A) Schema depicting the major features of R. typhi Sca1 (RT0015, YP_066986), Sca2 (RT0052, YP_067021), Sca3 (RT0438, YP_067397), Sca4 (RT0485, YP_067439), and Sca5 (RT0699, YP_067640). N-terminal circles depict predicted (SignalP) and/or experimentally-supported (PhoA fusion assay) sec dependent signal sequences. Divergent repeat regions [77] and other identified motifs are colored coded for Sca2, Sca3 and Sca4. B) Comparative analysis of Sca1-Sca5 across 16 rickettsia genomes. Dashed box encloses the R. typhi Scas. Phylogeny at left is based on whole genome analysis [82], with rickettsial groups as follows: red, ancestral group; aquamarine, typhus group; blue, transitional group, brown, spotted fever group. Principal host vectors (tick, flea, louse, mite) for each taxon are illustrated. Green boxes depict passenger domains (as illustrated in A) associated with an AT domain, with the length of each passenger given in amino acids. Skull and crossbones represent pseduogenes. Black boxes depict sca gene fragments encoded within the R. prowazekii str. Madrid E genome (all of which have a conserved downstream ORF encoding an AT domain). Accession numbers for all sequences are provided in Figure S1.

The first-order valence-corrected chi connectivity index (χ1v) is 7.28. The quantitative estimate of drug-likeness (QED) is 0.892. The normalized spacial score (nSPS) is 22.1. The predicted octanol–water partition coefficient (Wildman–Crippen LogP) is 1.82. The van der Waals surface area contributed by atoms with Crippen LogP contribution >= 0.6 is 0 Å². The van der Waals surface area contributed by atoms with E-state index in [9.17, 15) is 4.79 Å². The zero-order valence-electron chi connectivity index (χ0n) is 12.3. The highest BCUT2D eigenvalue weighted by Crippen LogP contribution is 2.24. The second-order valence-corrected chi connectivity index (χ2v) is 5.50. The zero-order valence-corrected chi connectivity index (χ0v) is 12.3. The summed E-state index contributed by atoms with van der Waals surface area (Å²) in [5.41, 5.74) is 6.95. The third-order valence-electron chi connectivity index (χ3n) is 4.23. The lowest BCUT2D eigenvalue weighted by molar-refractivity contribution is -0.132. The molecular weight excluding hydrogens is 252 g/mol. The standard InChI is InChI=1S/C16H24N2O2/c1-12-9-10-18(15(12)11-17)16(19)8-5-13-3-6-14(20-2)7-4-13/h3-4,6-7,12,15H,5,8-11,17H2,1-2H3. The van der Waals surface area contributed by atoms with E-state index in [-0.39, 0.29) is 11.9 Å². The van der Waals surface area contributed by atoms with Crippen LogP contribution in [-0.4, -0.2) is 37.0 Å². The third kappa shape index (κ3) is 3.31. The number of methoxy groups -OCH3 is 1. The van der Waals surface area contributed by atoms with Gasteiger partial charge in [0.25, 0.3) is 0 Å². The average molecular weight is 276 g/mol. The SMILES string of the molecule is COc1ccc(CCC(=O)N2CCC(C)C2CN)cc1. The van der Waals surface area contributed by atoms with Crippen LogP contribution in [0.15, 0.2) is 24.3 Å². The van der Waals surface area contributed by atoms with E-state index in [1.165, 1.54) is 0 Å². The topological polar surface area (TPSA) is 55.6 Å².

Sca gene transcription during in vitro R. typhi growth and in vivo protein expression

We investigated possible differential transcription of sca genes during L929 cell infection. Of the five sca genes annotated in the R. typhi str. Wilmington genome, only sca4 and sca5 were known to be expressed at the transcript level before this study. All five sca gene transcripts were detected in total RNA extracted from L929 fibroblasts infected for 0–120 hours (Figure 3A). This complements data from a previous study in which sca2, sca4 and sca5 were identified in a genome-wide screen for temperature-shifted genes in vitro [38]. In general, a decrease in expression was observed within 1 h of infection and median expression levels near to or above initial infection were observed by 120 h (Figure 3A). Rickettsiae were actively growing over the course of the experiment (Figure 3B).

Figure 3. Expression analysis by real-time RT-PCR of Sca genes during L929 cell infection and immunofluorescence assays of Sca protein expression in C. felis and rat spleens.